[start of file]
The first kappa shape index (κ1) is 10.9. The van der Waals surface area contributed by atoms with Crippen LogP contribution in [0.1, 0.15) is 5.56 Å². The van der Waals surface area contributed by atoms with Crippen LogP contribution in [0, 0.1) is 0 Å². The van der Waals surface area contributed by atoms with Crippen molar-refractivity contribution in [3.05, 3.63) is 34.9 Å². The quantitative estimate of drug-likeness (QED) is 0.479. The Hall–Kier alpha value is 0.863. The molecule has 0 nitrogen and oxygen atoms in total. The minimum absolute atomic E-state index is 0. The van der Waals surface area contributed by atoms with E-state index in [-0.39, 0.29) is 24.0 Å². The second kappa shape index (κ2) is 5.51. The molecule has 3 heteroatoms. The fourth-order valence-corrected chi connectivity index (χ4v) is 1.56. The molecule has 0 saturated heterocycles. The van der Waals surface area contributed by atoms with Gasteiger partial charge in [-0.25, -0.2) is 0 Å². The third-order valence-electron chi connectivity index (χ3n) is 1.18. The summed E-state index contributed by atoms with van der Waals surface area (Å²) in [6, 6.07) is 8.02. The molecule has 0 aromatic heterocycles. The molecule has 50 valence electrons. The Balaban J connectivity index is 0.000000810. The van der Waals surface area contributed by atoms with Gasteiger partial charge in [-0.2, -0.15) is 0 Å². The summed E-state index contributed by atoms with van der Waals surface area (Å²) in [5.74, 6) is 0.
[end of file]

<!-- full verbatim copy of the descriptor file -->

The first kappa shape index (κ1) is 10.9. The van der Waals surface area contributed by atoms with Crippen LogP contribution in [0.1, 0.15) is 5.56 Å². The van der Waals surface area contributed by atoms with Crippen LogP contribution in [0, 0.1) is 0 Å². The van der Waals surface area contributed by atoms with Crippen molar-refractivity contribution in [3.05, 3.63) is 34.9 Å². The quantitative estimate of drug-likeness (QED) is 0.479. The Hall–Kier alpha value is 0.863. The molecule has 0 nitrogen and oxygen atoms in total. The minimum absolute atomic E-state index is 0. The van der Waals surface area contributed by atoms with E-state index in [-0.39, 0.29) is 24.0 Å². The second kappa shape index (κ2) is 5.51. The molecule has 3 heteroatoms. The fourth-order valence-corrected chi connectivity index (χ4v) is 1.56. The molecule has 0 saturated heterocycles. The van der Waals surface area contributed by atoms with Gasteiger partial charge in [-0.25, -0.2) is 0 Å². The third-order valence-electron chi connectivity index (χ3n) is 1.18. The summed E-state index contributed by atoms with van der Waals surface area (Å²) in [6, 6.07) is 8.02. The molecule has 0 aromatic heterocycles. The molecule has 50 valence electrons. The Balaban J connectivity index is 0.000000810. The van der Waals surface area contributed by atoms with Gasteiger partial charge in [-0.2, -0.15) is 0 Å². The summed E-state index contributed by atoms with van der Waals surface area (Å²) in [5.74, 6) is 0.